Kinda cute and carefree or at least that’s what the fashion plate wanted you to think. I have to confess, my last foray into playsuits was in a period of my life obsessed with vintage clothing. I bought a retro inspired one from VOH. Somewhat like the one below. (Vivien of Holloway online http://www.vivienofholloway.com/women-c70/trousers-c14/playsuits-c44 or from their store in Holloway (£59.00))



These days however when you think of playsuits, something more like Rita Ora’s gorgeous red snakeskin number springs to mind. Doesn’t she just totally rock on the cover of ‘I will never let you down'?
 

But what about the rest of us? Take a look out there and Playsuits are everywhere. From pretty florals to bright summer neon prints and denim, Playsuits are everywhere, with a variety of necklines and fits from boho to chic. As for me I fell for this totes adorbs AX Paris one in the label lounge section of Liverpool ONE's New Look store.

Okay I know that there's a price to pay and I don't mean the tag lol. Going to the loo means getting undressed...err....totally: Once my boyfriend closes the back zipper on this one and fastens the hook and eye at the top I'm utterly captive and can't even go to the loo without his help! If you're going to a Festival and have to face portaloos or worse you might want to choose a front zipper or something else. Even so I still love the playsuit.

So what is so special? I totally adore them when summer comes because you can get away with a hemline way shorter than any dress or skirt in your closet. You can bend over or sit down without showing all you've got and there's nothing that says summer street style more than a playsuit.

If you want to buy it AX Paris number also comes in a gorgeous neon pink print as well....should I have bought two?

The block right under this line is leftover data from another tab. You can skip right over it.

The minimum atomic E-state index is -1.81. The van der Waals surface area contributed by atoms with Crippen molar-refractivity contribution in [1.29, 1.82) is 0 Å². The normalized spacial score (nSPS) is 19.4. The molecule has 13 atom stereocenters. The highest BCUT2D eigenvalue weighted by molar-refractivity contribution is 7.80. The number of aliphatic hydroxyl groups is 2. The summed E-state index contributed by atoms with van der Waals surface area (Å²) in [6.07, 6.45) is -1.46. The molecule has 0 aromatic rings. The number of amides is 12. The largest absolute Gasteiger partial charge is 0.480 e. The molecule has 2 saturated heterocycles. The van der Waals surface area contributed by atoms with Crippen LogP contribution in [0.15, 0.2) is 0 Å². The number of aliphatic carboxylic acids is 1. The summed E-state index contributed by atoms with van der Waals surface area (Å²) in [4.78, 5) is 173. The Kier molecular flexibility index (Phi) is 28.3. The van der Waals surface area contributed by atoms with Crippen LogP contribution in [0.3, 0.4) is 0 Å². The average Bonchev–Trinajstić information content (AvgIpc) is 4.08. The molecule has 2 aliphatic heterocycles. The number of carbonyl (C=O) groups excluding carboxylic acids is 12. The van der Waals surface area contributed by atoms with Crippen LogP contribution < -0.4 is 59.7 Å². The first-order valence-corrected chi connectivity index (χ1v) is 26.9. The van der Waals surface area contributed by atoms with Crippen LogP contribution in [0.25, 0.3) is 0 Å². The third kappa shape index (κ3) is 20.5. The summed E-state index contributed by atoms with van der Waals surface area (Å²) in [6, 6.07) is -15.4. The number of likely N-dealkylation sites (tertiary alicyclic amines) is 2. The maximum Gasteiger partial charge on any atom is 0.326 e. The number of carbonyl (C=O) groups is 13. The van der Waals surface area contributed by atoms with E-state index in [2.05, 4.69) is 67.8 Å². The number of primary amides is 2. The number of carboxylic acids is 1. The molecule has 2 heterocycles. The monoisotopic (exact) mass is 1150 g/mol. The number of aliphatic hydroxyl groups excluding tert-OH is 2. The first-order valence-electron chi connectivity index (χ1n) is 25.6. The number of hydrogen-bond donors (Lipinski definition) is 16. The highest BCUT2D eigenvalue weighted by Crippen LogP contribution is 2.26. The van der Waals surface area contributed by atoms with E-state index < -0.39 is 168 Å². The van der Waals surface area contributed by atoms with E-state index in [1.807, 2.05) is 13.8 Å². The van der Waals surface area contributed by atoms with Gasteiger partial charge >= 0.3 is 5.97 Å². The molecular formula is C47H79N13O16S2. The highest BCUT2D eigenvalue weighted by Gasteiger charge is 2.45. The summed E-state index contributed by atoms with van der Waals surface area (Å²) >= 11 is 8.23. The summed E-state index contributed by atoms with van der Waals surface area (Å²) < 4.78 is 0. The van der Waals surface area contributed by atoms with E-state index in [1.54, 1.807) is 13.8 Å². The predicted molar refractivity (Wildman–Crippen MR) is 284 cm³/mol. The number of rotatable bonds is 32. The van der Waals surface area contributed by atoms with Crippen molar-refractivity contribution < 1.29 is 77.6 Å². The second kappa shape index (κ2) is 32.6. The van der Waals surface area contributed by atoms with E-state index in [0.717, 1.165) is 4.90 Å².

http://www.axparis.com/categories/Jumpsuits-and-Playsuits/

Currently a steal at £25 online or 10% off with an introductory first offer discount, what are you waiting for?

Jane xx

Friday, April 11, 2014

Moving On



When I was a child I routinely had to walk up the slatted staircase of the church where my family worshipped.  It was a modern design and you could see the floor beneath as you climbed ever higher.  I used to shake with fear.  I hated it.  On a bad day my father would have to carry me.  Yes, I’m scared of heights, I hate looking down and seeing what’s below me.  For someone who’s felt female for the whole of her life but has the wrong body parts, looking down is something you hate doing. That’s been my experience since I was three years old: Before that I can’t remember. When you look down you see that you’re different to every other female you know.  Why was I different to my Mommy? Why was I different to my friend Julie across the road? Why was different to every other girl in the street? It made me feel like a freak.

I came to realise 10 years ago as I came out that I also hate looking back.  Looking back reminded me of having to act a part that was never me, of having to battle through life as a woman with facial hair and the wrong genitalia; filled like poison with the wrong hormones and desperately unhappy.  Looking back was just as painful as looking down and I had an extreme aversion to doing it.  My therapist sought to change all that. He guided me through the process of confronting my past and facing it.  He also encouraged me to write this blog; almost one hundred posts filled with a chronicle of my experiences: Experiences and feelings that I had locked away and needed to face before moving on. Writing the Blog and looking back gave me perspective.

How would you define perspective? A mental attitude or viewpoint? one allowing you to see things in their true proportions and accurately?  That’s how it has been for me anyway and the sense of perspective I shied away from so long has finally lead to a resolution:  12 months on from surgery I’m feeling very different. So much has changed and I’m now in a very different place.  A year ago, everything was quite literally raw and sore; an open wound that had been painful throughout my whole life. If I take the long view and look back I see the same thing over and over, dwindling down until it becomes a distant pinpoint: I see nothing but a girl who was forced to act a part. So where does that leave me?